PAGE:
Really large teams of Drupal developers, even larger QA teams, a heavily weighting "overload" of custom code, a whole "ecosystem" of repositories... these are just some of the particularities of an enterprise site building process. A process which, if not ideally structured and backed up by a "healthy" Drupal development routine, with a few basic rules, is prone to error and to "surprise" events right before launch day. Therefore, let me try and make a sort of a "draft" list of 7 best practices to stick to when you're Drupal 8 enterprise site building:
1. Big NO to Checking Security Measures Off Your List On Launch Day
… for this is such a reckless thing to do and you know it (and we are talking about enterprise Drupal 8 site builds here after all)!
Here's a list of security steps to check off your list “from day 1” of development:
- http set-ups
- admin account password set up following a complex password policy (please tell me that you're not still using, as passwords, the names of the new sites that you're developing till almost their launch days!)
- SSL certificates setting up
A production infrastructure shouldn't mean “building first and safeguarding your new Drupal 8 build last”! Better safe from day one than sorry on launch day, don't you agree?
2. Repositories and Projects: Embrace Minimalism!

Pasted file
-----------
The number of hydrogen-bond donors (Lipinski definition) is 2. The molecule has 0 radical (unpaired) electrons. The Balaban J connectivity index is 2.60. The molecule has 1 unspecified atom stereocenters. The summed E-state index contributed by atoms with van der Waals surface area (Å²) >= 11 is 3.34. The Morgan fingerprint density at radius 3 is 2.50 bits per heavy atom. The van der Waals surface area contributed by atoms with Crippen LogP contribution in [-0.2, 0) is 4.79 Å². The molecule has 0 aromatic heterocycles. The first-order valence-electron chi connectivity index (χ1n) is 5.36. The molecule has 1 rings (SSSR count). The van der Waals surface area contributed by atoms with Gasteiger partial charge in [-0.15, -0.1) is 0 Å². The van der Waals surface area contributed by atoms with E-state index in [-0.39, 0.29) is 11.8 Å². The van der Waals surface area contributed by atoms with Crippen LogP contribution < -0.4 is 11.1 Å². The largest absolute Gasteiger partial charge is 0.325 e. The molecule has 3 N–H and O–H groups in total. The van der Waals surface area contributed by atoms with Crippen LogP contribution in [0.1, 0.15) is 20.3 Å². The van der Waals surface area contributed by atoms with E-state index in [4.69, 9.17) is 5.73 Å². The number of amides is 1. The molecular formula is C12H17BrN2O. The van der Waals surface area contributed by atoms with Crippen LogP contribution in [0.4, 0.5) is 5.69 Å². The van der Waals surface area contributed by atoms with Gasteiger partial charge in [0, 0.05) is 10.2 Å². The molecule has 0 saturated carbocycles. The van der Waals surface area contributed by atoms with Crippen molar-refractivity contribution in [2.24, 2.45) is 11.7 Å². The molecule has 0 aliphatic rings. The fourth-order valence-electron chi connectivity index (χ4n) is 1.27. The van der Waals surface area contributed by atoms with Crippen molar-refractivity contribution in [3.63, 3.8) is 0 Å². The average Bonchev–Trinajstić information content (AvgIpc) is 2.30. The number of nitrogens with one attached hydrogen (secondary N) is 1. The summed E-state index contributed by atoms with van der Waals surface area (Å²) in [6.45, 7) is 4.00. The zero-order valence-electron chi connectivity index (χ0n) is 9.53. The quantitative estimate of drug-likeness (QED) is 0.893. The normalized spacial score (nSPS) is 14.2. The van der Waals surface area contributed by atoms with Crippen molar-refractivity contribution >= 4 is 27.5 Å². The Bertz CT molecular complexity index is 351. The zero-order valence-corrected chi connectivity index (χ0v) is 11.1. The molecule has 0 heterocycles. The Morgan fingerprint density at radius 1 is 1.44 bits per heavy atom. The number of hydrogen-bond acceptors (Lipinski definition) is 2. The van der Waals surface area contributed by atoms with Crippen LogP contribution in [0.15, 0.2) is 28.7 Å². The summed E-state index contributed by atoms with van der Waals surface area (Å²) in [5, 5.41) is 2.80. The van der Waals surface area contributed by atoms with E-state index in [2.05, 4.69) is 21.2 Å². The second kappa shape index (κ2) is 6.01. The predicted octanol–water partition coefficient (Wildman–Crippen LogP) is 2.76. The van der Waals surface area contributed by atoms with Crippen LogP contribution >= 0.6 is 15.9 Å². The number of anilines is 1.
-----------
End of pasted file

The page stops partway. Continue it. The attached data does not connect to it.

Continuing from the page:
… whenever possible and if your site building context permits, of course!
Resist temptation (that Composer for Drupal site development makes almost impossible) to pile up more and more separate repositories, each one corresponding to one custom theme or module!
Now in order to convince you to ignore your instinct “telling” you to put together a whole “infrastructure” of individual repositories, I'd better try and explain the “harms” that this Drupal 8 enterprise site building habit can do:
- you might end up with cross-repository dependencies prone to human error: you or other Drupal
developers from your team might overlook the fact that all the involved pull requests need to be made in a certain order. In other words: it's also much more convenient handling just one single repository and, implicitly, only a single pull request, too
- you might also overlook the second pull request required: the one in the composer.lock (in the site repository), which should always come after the one in the module repository. And this only leads to confusing your QA team
- you might also deal with a co-dependent repositories situation, one that no one from your team is actually aware of; and you can easily avoid it by testing your new site build's modules as independent modules. As stand-alone modules.
3. Remember #Cache When Working on a Drupal 8 Enterprise Site Building
And I can fully understand why it's so easy for you to skip to use the addCacheableDependencies. The habit of creating render arrays, like we used to do in Drupal 7, might still be well-rooted into your site development “routine”.
#Cache best practice no. 1: Always keep in mind to render cache dependencies!